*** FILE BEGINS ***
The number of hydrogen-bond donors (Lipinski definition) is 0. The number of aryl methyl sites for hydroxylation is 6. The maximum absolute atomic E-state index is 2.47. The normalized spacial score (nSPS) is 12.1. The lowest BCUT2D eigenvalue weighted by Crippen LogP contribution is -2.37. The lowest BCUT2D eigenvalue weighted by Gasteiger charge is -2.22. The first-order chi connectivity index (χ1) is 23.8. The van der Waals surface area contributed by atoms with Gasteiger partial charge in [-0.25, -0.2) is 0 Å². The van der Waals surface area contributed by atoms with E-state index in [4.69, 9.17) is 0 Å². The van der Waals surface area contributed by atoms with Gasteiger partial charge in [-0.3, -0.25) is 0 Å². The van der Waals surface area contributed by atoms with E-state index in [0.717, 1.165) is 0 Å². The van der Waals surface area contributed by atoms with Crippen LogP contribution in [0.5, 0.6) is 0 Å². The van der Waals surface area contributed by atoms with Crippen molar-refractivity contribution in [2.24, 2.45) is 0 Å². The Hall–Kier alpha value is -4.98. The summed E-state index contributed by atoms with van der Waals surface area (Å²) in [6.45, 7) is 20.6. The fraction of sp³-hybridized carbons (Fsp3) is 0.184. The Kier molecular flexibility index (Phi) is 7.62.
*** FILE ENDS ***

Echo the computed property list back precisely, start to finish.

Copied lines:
The number of hydrogen-bond donors (Lipinski definition) is 0. The number of aryl methyl sites for hydroxylation is 6. The maximum absolute atomic E-state index is 2.47. The normalized spacial score (nSPS) is 12.1. The lowest BCUT2D eigenvalue weighted by Crippen LogP contribution is -2.37. The lowest BCUT2D eigenvalue weighted by Gasteiger charge is -2.22. The first-order chi connectivity index (χ1) is 23.8. The van der Waals surface area contributed by atoms with Gasteiger partial charge in [-0.25, -0.2) is 0 Å². The van der Waals surface area contributed by atoms with E-state index in [4.69, 9.17) is 0 Å². The van der Waals surface area contributed by atoms with Gasteiger partial charge in [-0.3, -0.25) is 0 Å². The van der Waals surface area contributed by atoms with E-state index in [0.717, 1.165) is 0 Å². The van der Waals surface area contributed by atoms with Crippen LogP contribution in [0.5, 0.6) is 0 Å². The van der Waals surface area contributed by atoms with Crippen molar-refractivity contribution in [2.24, 2.45) is 0 Å². The Hall–Kier alpha value is -4.98. The summed E-state index contributed by atoms with van der Waals surface area (Å²) in [6.45, 7) is 20.6. The fraction of sp³-hybridized carbons (Fsp3) is 0.184. The Kier molecular flexibility index (Phi) is 7.62.